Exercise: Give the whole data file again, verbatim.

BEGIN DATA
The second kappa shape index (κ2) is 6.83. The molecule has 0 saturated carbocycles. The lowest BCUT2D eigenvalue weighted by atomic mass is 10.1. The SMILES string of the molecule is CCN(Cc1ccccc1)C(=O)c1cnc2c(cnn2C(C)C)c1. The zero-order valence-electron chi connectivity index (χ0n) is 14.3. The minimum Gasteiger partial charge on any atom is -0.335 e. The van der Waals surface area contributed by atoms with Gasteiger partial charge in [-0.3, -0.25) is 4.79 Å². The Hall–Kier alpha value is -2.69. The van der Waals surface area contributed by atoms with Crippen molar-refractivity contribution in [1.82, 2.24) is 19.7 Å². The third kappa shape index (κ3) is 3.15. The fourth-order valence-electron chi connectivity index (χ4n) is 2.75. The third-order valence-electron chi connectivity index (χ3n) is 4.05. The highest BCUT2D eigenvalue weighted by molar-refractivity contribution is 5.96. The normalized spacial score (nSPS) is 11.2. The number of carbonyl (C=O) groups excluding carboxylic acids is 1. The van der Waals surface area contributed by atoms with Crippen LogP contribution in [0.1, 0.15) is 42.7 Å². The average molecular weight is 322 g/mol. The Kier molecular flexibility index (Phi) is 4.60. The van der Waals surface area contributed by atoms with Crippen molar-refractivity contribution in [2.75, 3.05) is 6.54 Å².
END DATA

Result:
The second kappa shape index (κ2) is 6.83. The molecule has 0 saturated carbocycles. The lowest BCUT2D eigenvalue weighted by atomic mass is 10.1. The SMILES string of the molecule is CCN(Cc1ccccc1)C(=O)c1cnc2c(cnn2C(C)C)c1. The zero-order valence-electron chi connectivity index (χ0n) is 14.3. The minimum Gasteiger partial charge on any atom is -0.335 e. The van der Waals surface area contributed by atoms with Gasteiger partial charge in [-0.3, -0.25) is 4.79 Å². The Hall–Kier alpha value is -2.69. The van der Waals surface area contributed by atoms with Crippen molar-refractivity contribution in [1.82, 2.24) is 19.7 Å². The third kappa shape index (κ3) is 3.15. The fourth-order valence-electron chi connectivity index (χ4n) is 2.75. The third-order valence-electron chi connectivity index (χ3n) is 4.05. The highest BCUT2D eigenvalue weighted by molar-refractivity contribution is 5.96. The normalized spacial score (nSPS) is 11.2. The number of carbonyl (C=O) groups excluding carboxylic acids is 1. The van der Waals surface area contributed by atoms with Crippen LogP contribution in [0.1, 0.15) is 42.7 Å². The average molecular weight is 322 g/mol. The Kier molecular flexibility index (Phi) is 4.60. The van der Waals surface area contributed by atoms with Crippen molar-refractivity contribution in [2.75, 3.05) is 6.54 Å².